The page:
• the chairs of the ethics committee designate individuals as having the requisite knowledge and skills to participate in the clinical ethics program;

• clinical ethics consultants are required to write chart notes and send them to be peer-reviewed.

“By critiquing the documentation, you critique the consult,” says Dubler.

Trends also are identified. As part of the peer review process, it was noted that these three scenarios came up regularly in consults:

• the “unbefriended” patient making decisions alone;

• the patient without capacity, or with fluctuating capacity;

• the discharge planning process, in which the patient wants to assume greater risk contrary to what others think is in his or her best interest.

The group wrote algorithms outlining the steps for ethicists to take in addressing these particular scenarios. “We identified issues that should be considered, and in what sort of order,” says Dubler. These guidelines recently became institutional policy. “There is no question in my mind that this sort of rigorous systematic evaluation is in the interest of patients and the institution,” says Dubler.

There is a need for a medical record that speaks to the entire team not just about physiology, but about normative issues related to patient care, says Joseph J. Fins, MD, MACP, FRCP, chief of the division of medical ethics and the E. William Davis, Jr., MD professor of medical ethics at Weill Cornell Medical College. Fins also is director of medical ethics at New York-Presbyterian Hospital/Weill Cornell Medical Center in New York City.

“Ethics should not be balkanized. Certainly, the kind of things that end up in an ethics consult can be as dispositive as anything else,” says Fins, one of the paper’s co-authors. These include issues such as whether the patient has capacity, whether aggressive measures will be pursued, and whether palliative care is an option.

“These are at least, if not more, important than the technical details of care,” says Fins. A good template reminds ethicists that there are certain elements that go into a good ethics note. In this fashion, says Fins, “the template might also help to bring standard of consultation up in an organizational, institutional way.”

For instance, if a question comes up about decision-making, others can see at a glance that the patient’s capacity was assessed, who assessed it, and what criteria were used. “The idea is that there needs to be a place for the consultant’s work to be reflected and understood by the entire clinical team,” says Fins.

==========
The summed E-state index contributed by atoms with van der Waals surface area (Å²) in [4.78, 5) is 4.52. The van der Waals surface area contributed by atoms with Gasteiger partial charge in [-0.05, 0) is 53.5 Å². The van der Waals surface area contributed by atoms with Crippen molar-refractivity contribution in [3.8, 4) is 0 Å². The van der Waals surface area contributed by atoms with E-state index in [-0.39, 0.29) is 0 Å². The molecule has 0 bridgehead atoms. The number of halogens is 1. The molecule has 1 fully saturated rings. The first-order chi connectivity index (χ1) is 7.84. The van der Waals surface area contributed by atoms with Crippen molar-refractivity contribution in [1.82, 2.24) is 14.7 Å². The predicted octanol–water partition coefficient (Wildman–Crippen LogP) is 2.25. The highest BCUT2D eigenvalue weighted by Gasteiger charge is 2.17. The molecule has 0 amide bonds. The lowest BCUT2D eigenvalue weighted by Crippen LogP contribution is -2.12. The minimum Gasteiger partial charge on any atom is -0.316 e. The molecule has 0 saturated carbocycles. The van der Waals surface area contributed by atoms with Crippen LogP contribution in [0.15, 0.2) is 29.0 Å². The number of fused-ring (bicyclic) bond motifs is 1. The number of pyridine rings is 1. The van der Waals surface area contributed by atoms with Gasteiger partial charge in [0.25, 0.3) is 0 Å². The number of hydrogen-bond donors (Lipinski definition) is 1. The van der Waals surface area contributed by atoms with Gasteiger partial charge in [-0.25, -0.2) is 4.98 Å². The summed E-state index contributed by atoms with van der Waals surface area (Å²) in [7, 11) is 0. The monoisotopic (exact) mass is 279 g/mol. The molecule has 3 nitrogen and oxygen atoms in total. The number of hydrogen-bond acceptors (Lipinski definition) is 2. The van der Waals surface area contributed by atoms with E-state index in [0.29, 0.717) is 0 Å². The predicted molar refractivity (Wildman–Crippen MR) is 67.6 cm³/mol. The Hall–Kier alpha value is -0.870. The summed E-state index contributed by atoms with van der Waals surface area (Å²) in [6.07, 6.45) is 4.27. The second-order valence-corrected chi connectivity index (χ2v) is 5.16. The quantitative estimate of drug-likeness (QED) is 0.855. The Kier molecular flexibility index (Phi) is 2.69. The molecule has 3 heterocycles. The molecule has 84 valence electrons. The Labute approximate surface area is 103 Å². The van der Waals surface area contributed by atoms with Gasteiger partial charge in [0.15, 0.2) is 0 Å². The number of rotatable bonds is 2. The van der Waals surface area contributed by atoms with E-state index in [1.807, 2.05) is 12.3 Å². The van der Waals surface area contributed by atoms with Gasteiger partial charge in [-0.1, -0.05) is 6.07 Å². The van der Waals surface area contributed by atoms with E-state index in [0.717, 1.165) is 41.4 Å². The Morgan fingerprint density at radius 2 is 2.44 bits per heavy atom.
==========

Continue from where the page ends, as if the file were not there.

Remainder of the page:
The work of ethicists is somewhat different from other clinical work, notes Fins. All clinicians face challenges with EMRs being overly templated, and the need to avoid a “check box” mentality may be particularly relevant to ethics, says Fins. Ethicists may need more free text to explain their rationale.

“The goal is not to shed the normative aspects of the work and become reductionistic or overly medicalized, but for our work to be incorporated into the discourse in a way that is compatible with how clinicians communicate with each other,” says Fins.

Ethics documentation that differs from other types of clinical documentation is less likely to be read. “If it’s presented in a way that looks unlike any other medical record note, clinicians won’t understand it, or won’t pay attention to it. And that’s counter to the intent,” says Fins.

Overtly philosophical charting that reads more like a short story is unlikely to be reviewed by the clinical team, for instance. “We’re in a clinical community. The chart is not a place for good narrative nonfiction,” says Fins. “It has to be accessible to other clinicians.”


1. Sanelli-Russo S, Folkers KM, Sakolsky W, et al. Meaningful use of electronic health records for quality assessment and review of clinical ethics consultation. J Clin Ethics 2018; 29(1):52-61.

2. Dubler NN, Webber MP, Swiderski DM and the National Working Group for the Clinical Credentialing Project. Charting the future: Credentialing, privileging, quality, and evaluation in clinical ethics consultation. Hastings Cent Rep 2009; 39(6):23-33.


• Nancy N. Dubler, Adjunct Professor, Division of Medical Ethics, NYU Langone Medical Center, New York City. Email: nancy.dubler@nyumc.org.

• Joseph J. Fins, MD, MACP, FRCP, The E. William Davis, Jr., MD Professor of Medical Ethics/Chief, Division of Medical Ethics, Weill Cornell Medical College/Director of Medical Ethics, New York-Presbyterian Hospital/Weill Cornell Medical Center, New York City. Phone: (212) 746-4246. Email: jjfins@med.cornell.edu.